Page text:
Reckitt Benckiser has been ordered to pay up to $6 million after losing a High Court appeal.
The Federal Court handed down a $1.7 million fine early in 2016, however it was increased on appeal by the Australian Competition and Consumer Commission (ACCC).
In that appeal, ACCC chairman Rod Sims said it was “disappointing a fine of $1.7 million was imposed for a company this size”.
“It is not really going to catch people’s attention and send the deterrence message we need,” he said.
The new $6 million fine has been highlighted as the highest corporate penalty awarded for misleading conduct under the Australian Consumer Law.
The issue was first highlighted by the Therapeutic Goods Administration (TGA) in 2013 when Reckitt Benckiser was brought before the TGA over claims in an ad they had run in reference to targeted pain relief range.
At the time Reckitt Benckiser said that they took consumers’ health and safety seriously and were committed to developing high quality and effective products.
The original case brought against Reckitt Benckiser stated that the ‘Specific Pain’ ibuprofen painkiller range was misleading to consumers.
The range, which claimed to target specific pain in various areas of the body, contained the same active ingredient of the anti-inflammatory ibuprofen drug, rendering each pill exactly the same no matter its claim of any specifically targeting attributes.
The pain specific range of Nurofen products were set at a significantly higher price point than the regular Nurofen range.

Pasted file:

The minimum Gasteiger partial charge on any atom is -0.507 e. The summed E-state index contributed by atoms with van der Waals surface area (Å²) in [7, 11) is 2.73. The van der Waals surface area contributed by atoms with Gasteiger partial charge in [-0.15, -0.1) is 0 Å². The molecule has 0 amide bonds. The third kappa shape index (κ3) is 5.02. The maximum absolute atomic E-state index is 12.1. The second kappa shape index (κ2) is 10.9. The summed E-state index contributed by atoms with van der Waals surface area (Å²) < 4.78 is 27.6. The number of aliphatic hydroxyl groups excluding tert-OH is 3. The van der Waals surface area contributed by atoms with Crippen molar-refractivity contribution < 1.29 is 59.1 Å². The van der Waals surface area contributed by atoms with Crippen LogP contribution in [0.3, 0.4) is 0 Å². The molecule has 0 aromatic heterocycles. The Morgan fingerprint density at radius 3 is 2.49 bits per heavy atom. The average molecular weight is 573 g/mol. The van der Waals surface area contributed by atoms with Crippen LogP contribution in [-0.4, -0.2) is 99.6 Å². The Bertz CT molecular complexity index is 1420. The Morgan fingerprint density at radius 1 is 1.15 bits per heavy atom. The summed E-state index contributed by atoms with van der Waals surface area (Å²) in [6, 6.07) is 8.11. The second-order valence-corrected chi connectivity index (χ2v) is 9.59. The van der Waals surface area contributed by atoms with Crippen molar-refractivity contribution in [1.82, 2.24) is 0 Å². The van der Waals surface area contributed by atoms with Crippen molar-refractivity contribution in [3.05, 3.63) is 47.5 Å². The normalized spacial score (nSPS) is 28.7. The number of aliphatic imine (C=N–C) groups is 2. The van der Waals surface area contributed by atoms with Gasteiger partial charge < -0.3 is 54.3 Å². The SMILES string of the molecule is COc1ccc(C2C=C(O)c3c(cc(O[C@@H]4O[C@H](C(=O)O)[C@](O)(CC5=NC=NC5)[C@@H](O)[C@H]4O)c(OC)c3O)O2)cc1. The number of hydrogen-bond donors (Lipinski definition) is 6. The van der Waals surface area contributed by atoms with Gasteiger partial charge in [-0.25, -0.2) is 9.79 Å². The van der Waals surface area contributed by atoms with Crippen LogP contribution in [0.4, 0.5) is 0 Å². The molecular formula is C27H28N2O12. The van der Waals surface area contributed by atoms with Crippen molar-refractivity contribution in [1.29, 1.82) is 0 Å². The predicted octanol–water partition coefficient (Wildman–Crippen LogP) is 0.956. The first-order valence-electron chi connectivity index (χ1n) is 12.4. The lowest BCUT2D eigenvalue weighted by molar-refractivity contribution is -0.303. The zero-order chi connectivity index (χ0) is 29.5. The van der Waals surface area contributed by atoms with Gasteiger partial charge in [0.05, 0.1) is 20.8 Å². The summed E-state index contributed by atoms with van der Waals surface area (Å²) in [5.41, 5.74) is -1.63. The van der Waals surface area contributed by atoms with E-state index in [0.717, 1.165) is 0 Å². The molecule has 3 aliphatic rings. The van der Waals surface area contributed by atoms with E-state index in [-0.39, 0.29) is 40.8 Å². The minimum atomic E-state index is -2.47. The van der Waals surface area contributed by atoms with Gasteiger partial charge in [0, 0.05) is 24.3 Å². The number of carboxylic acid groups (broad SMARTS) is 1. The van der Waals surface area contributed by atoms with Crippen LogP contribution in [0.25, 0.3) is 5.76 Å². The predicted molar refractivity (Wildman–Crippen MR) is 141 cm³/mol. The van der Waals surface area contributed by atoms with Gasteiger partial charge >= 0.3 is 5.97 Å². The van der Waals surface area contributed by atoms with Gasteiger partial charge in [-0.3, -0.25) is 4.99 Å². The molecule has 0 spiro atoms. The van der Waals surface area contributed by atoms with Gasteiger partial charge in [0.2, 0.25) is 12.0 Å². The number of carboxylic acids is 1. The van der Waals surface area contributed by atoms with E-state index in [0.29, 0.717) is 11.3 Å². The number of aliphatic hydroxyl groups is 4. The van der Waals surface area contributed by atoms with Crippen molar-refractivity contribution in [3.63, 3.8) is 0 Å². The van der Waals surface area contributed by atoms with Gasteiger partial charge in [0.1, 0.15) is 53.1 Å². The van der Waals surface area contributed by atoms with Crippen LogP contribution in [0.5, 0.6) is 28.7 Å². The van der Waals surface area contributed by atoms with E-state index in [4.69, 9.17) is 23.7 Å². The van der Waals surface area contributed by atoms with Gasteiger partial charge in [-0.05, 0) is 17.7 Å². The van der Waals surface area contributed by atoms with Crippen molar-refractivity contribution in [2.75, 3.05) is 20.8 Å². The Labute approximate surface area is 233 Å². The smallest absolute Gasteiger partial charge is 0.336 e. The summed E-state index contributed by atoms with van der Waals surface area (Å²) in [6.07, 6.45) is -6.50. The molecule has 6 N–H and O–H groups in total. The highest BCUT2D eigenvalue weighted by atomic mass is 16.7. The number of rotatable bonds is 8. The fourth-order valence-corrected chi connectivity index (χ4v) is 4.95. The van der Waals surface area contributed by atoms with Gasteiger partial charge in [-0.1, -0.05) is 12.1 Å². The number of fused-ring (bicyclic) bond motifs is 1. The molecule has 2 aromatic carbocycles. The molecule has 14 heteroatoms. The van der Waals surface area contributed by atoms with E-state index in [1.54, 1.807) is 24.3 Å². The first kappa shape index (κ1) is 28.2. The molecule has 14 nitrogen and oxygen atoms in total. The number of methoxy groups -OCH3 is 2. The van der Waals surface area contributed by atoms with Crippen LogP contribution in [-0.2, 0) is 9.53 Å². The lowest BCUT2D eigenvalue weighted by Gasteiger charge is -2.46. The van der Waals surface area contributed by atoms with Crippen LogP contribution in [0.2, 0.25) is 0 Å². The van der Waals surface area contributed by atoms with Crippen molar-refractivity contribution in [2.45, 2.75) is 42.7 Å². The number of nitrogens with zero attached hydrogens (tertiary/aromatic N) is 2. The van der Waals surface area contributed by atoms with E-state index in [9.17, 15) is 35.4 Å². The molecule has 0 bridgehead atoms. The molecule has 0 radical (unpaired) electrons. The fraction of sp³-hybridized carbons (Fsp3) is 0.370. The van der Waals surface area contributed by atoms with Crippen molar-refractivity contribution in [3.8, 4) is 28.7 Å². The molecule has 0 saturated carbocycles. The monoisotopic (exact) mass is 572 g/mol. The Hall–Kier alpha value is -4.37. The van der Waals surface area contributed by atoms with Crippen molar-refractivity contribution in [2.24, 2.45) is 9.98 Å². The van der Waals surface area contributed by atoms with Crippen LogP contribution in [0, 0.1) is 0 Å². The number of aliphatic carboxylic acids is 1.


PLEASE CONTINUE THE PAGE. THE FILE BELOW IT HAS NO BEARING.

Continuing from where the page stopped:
Various representations on the Nurofen website were also found to be misleading to consumers and Reckitt Benckiser was ordered to publish website and newspaper corrective notices.
Having accepted the initial $1.7 million fine as appropriate, Reckitt Benckiser admitted that it had engaged in the contravening conduct and consented to the orders made by the court.
Rod Sims went on to say that the ACCC took the case further because it was concerned that customers had purchased the products due to their representations on the packaging.
“Truth in advertising and consumer issues in the health and medical sectors are priority areas for the ACCC, to ensure that consumers are given accurate information when making their purchasing decisions,” Mr Sims said.
“Any representations which are difficult for a consumer to test will face greater scrutiny from the ACCC”
The court also ordered Reckitt Benckiser to remove the products from shelves within three months.
Between 2011 and 2015, it was reported that the company sold 5.9 million packets of the medication, raking in $45 million in revenue.
The $6 million fine, once paid will consolidate into revenue for the government.